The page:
Castlerea: Our Town, Our Future

By Isabelle Flanagan


People often use the phrase “absence makes the heart grow fonder”, and I couldn’t agree more. When I was twelve, I lived in Brussels for a year and a half. I never realised how much Castlerea really meant to me until I left. Castlerea is an amazing place to live, but there is definitely a lot of potential that needs to be unlocked.

More power must be given to local authorities. We not only need County Councils, we also need Town Councils with real powers to make decisions. Currently there is virtually no public input into decisions that affect our lives. Instead they are made by faceless bureaucrats and rubber-stamped by powerless councillors.

More investments must be made into public transport and cycle infrastructure. When it comes to public transport we need more frequent services which would allow people to travel for work without the need of a car.

Adequate cycle infrastructure could transform Castlerea. Cycling is not only good for the environment but also for our health. Cycle lanes tackle pollution, reduce traffic congestion and boost the local economy. It really is a win-win!

Good quality internet connection nowadays is no longer a luxury but is essential. For people to participate in society it must be treated as essential. If everyone in Castlerea had access, more people would be able to work and study from home. The rollout of high quality broadband must be a priority.

Housing is a fundamental right. Historically, Castlerea has had relatively reasonable prices and supply was not usually an issue. However, rural places like Castlerea are now being impacted by the housing crisis. We must aim for our new housing stock to be affordable and integrated.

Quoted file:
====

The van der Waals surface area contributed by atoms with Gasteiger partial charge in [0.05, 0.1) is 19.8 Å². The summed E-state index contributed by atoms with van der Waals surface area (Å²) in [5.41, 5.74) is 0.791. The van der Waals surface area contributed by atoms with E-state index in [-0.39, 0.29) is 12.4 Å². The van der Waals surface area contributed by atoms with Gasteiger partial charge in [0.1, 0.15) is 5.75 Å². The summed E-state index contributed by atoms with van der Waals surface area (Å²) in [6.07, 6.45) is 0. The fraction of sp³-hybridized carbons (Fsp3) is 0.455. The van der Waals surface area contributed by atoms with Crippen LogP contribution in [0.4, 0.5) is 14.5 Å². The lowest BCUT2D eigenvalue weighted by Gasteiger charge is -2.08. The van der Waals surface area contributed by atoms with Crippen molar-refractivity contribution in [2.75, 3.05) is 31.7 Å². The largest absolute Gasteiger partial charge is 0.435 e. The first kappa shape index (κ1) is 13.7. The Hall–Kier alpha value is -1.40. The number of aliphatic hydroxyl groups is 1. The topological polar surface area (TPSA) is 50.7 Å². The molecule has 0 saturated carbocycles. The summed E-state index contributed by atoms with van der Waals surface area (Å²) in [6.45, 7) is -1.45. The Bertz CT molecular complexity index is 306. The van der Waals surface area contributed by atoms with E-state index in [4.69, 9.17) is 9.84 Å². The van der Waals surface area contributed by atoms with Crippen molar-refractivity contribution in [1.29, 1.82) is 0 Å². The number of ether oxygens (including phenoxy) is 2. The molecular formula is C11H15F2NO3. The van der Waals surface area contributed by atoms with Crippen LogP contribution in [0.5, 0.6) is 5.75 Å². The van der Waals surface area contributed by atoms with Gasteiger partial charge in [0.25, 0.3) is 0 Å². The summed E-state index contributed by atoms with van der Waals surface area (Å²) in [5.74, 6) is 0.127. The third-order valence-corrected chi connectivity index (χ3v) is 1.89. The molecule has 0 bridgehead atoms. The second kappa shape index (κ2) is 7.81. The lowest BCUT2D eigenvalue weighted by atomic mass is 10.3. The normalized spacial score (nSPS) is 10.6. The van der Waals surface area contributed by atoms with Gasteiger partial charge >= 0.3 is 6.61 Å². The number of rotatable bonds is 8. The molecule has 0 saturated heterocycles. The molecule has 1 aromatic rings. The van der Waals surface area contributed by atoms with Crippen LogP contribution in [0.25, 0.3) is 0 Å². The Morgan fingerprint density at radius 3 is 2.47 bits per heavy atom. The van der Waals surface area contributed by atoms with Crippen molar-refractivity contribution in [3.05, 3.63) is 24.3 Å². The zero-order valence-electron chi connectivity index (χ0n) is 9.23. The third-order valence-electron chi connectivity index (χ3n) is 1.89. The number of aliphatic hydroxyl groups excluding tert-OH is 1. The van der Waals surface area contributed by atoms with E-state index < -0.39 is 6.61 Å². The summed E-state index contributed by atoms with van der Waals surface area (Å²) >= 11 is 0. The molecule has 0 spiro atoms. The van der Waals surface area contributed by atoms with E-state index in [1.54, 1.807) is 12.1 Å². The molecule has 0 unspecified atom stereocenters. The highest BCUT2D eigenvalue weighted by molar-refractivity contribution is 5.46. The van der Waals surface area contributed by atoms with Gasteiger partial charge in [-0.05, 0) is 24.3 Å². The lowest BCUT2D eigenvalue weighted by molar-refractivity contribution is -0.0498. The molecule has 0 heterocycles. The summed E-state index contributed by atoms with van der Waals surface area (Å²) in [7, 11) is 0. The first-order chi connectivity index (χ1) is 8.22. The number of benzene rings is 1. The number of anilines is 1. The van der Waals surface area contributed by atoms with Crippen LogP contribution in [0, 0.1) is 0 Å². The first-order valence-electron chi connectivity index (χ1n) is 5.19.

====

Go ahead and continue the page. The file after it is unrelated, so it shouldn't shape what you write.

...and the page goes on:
We need to move to a situation where 100 per cent of housing in Castlerea gets as close as possible to acceptable standards when it comes to insulation. I am aware this does not come cheap, however people must be given as much help as possible. In recent times, people have been noticing huge hikes in energy prices. From April 15th the average electricity bill will go up by 27 per cent. We should be producing our energy locally through solar panels on roofs of houses as well on schools and other public buildings. This way we can have control over costs, whereas currently we are like a cork bobbing around the ocean.

Our food should also be produced locally. Take for example Benny’s Deli in Castlerea where you can buy bread, cakes, jam, tarts, cheese, honey and many more products which are all made locally. Benny’s also stock ‘Black Donkey Beer’ which is made just out the road in Ballinlough. Another great business is Cloonconra Cheese, who produce fresh and mature farmhouse cheese from the milk of their herd of pedigree Irish moiled cows. Our money is much better spent in small local businesses as the money actually stays in our local economy instead of going to CEOs of big companies.

We are lucky to have four brilliant schools in Castlerea town. I would like to see a Castlerea where all of our schools are mixed and non-denominational. It is extremely outdated to split up children based on their gender. We live in such a diverse town, it would make much more sense for the children to learn about more than just one religion.

Biodiversity loss is a major problem for Ireland. One in every five of the species assessed in Ireland is threatened with extinction. We have a great asset in The Demesne and many other walkways in Castlerea. They, along with areas owned by the council, must be rewilded. We basically need much less mowing – not every single green space needs to look prim and proper. The use of pesticides and herbicides in public green spaces must be greatly reduced and alternatives used. We also need many more public bins to reduce litter.

Last but not least, anyone who has been ‘caught short’ will agree with the following observation. Public toilets are vital. People should not have to depend on private businesses to carry out the most basic human function. They should be seen as a public amenity. This certainly shouldn’t be treated as a luxury.